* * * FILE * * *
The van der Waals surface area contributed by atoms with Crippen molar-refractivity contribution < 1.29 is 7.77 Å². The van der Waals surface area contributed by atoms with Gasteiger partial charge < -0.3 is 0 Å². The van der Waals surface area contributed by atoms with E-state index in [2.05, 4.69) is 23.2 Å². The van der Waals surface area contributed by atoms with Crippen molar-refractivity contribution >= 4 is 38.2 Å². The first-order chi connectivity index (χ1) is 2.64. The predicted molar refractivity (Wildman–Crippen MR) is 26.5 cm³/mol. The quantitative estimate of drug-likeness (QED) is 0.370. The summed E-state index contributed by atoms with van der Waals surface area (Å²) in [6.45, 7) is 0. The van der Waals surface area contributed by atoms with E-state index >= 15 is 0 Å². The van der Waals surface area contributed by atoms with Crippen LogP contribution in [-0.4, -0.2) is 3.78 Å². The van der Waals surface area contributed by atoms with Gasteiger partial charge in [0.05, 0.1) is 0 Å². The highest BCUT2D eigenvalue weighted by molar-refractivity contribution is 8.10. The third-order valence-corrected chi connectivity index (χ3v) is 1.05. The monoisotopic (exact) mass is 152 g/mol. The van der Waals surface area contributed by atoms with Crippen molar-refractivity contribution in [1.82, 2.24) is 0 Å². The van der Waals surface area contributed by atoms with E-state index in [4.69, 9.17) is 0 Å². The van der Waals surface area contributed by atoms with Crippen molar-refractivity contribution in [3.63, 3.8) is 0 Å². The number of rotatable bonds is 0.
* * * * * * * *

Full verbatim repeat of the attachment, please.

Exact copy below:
The van der Waals surface area contributed by atoms with Crippen molar-refractivity contribution < 1.29 is 7.77 Å². The van der Waals surface area contributed by atoms with Gasteiger partial charge < -0.3 is 0 Å². The van der Waals surface area contributed by atoms with E-state index in [2.05, 4.69) is 23.2 Å². The van der Waals surface area contributed by atoms with Crippen molar-refractivity contribution >= 4 is 38.2 Å². The first-order chi connectivity index (χ1) is 2.64. The predicted molar refractivity (Wildman–Crippen MR) is 26.5 cm³/mol. The quantitative estimate of drug-likeness (QED) is 0.370. The summed E-state index contributed by atoms with van der Waals surface area (Å²) in [6.45, 7) is 0. The van der Waals surface area contributed by atoms with E-state index >= 15 is 0 Å². The van der Waals surface area contributed by atoms with Crippen LogP contribution in [-0.4, -0.2) is 3.78 Å². The van der Waals surface area contributed by atoms with Gasteiger partial charge in [0.05, 0.1) is 0 Å². The highest BCUT2D eigenvalue weighted by molar-refractivity contribution is 8.10. The third-order valence-corrected chi connectivity index (χ3v) is 1.05. The monoisotopic (exact) mass is 152 g/mol. The van der Waals surface area contributed by atoms with Crippen molar-refractivity contribution in [1.82, 2.24) is 0 Å². The van der Waals surface area contributed by atoms with E-state index in [4.69, 9.17) is 0 Å². The van der Waals surface area contributed by atoms with Crippen molar-refractivity contribution in [3.63, 3.8) is 0 Å². The number of rotatable bonds is 0.